Ten years ago, The Answer released their fuzzified, blues-rock debut Rise. This Northern Irish four-piece rocked. The classic-rock influence was clear for all to hear yet there was enough raw energy for them to stand out; their sound having a vibrant vigor that did not seem forced. Vocalist Cormac Neeson applied Robert Plant’s raspy power to heavier blues grooves and hard-rock forthrightness. The leads, in particular, were sharp and sleek; licks stung and shreds lashed through the warm soundscape with panache. Rise had a great mix of dirty blues playfulness, rock-balladry, and hard-rock groove. Fast forward ten years and five albums and The Answer have released their seventh full-length, Solas. This time the band have honed in on their Gaelic heritage, expressing a more subtle, more folk-inspired side to their sound. So, is Solas something you’d play loud to piss off the neighbors or is it something you’d give to your mother as a Mother’s Day gift?
Certainly the latter. Solas is a far cry from the robust energy of The Answer of old. Any and all buzz, fuzz, crank, and groove have made way for sterility and soullessness. This is the sound of record label interference. It’s a real shame too because the album begins strongly. “Solas” opens moodily with downcast melodies moving through atmospheric southern-rock territories. The subtle yet textured guitar work, metallic snare reverberation, and thick bass twang works wonders beneath Neeson’s gruff yet soulful voice. “Solas” builds to a dramatic conclusion as tasteful interweaving guitar leads, rich vocal harmonies and synth undertones merge. Similarly dark and measured is the opening to second track “Beautiful World” as somber orchestral sounds and vocals weave with theatrical grace; the opening of “Beautiful World” is the final credible moment in an album that rapidly capsizes.
The remaining nine songs on Solas are a mix of inoffensive and soulless folk-rock ballads, self-indulgent Bon Jovi-esque soft-rock numbers, and sterile country-rock pieces written for radio. It’s all very pristine and heart-warming stuff here. “Untrue Colour” is very U2 in its vocal delivery and plodding, directionless sound. Neeson’s vocals are decent, but the rest of the music is as drab and uninspiring as a wet afternoon in Belfast. The energetic fuzz of previous records has been usurped by robotic, sparse guitar riffs and twinkly keyboard sounds; it’s so inoffensive it’s offensive.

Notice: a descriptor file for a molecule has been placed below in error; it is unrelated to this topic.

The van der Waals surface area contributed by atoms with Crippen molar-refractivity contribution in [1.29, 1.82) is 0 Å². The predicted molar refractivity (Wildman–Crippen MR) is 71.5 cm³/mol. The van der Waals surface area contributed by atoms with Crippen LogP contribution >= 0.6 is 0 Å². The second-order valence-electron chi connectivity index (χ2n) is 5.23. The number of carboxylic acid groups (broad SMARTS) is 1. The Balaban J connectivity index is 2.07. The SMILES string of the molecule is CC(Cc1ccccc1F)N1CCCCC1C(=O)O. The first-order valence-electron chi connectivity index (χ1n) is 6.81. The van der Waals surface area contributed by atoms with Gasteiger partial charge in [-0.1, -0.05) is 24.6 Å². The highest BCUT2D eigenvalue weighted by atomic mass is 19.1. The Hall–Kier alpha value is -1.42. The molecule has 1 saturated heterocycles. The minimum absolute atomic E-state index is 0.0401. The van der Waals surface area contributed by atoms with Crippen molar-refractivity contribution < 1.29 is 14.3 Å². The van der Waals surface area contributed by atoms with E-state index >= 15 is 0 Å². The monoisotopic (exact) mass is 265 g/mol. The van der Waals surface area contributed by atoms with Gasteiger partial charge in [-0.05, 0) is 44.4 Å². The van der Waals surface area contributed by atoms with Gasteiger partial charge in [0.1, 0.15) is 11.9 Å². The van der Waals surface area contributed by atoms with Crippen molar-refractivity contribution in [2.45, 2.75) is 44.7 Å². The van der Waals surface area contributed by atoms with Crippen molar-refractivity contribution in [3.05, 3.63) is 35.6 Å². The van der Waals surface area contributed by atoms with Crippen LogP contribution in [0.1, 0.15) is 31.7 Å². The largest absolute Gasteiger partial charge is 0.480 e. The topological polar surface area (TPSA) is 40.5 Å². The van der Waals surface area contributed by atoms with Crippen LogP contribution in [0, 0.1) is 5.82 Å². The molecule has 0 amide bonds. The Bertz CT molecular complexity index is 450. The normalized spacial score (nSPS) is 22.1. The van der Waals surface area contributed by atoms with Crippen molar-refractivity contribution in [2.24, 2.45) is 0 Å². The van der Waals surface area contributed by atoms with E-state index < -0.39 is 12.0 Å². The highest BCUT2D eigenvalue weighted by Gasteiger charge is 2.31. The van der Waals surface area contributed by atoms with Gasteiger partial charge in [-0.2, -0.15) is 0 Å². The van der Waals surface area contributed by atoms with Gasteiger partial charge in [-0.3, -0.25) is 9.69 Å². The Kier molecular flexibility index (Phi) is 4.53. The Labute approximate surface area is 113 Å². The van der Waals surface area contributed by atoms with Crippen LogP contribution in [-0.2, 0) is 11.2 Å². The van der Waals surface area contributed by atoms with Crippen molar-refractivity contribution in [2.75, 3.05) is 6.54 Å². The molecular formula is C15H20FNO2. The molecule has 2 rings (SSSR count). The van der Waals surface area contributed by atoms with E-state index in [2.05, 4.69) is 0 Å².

The songs are stagnant too. There’s no progression or big set-piece; each song slides drably by. “Battle Cry,” for example, is a barren sounding, vaguely Irish (some lyrics are in Gaelic) folk-ballad about love, storms, and battle cries. The song plods along mechanically and predictably as steady acoustic melodies, tin-can drumming, and banjos attempt, but fail, to incite excitement. Similarly, “In This Land,” a diluted Irish folk-rock ballad, consists of more bland acoustic progressions, laborious mellow bass lines, and sappy vocals. It’s all meant to be soul-rousing and tear-wrenching, a proud yet bittersweet homage to home and all that’s close to the heart (“In this land we’re heroes, criminals, and stars / In this land we know that we belong.”) but it doesn’t feel genuine or honest. It feels like a cash grab and it’s probably going to be a successful one at that: it’s the sort of song that’ll sell millions as it brings suburban mothers and radio hosts to tears.
“Freedom is Coming” carries a trace of that bluesy footprint that pushed The Answer into the limelight many years ago, but it’s soon washed away into an ocean of uninspired flatness. “Being Begotten,” however, has a bit more substance; while still rather downbeat it retains a bit of fizz and vibrancy as smooth bluesy licks smoke through dirty vocal backwaters, similar in style to Seasick Steve. However, these faint glimmers are the traces of dead stars that can never be rekindled
Solas is the sound of muzak. It’s albums like this, heralded by major music publications and record labels as a masterpiece, the next step in a band’s masterful development, that makes even the crappiest of metal releases shine. The songs here are awkward and directionless and it’s all off-puttingly restrained and cautious, especially for a band who built their reputation upon energetic live performances and heavy blues thunder. Is this an album you’d play loud to piss off the neighbors? The Answer is no. Is this an album you’d give your mother for Mother’s Day? The Answer is yes.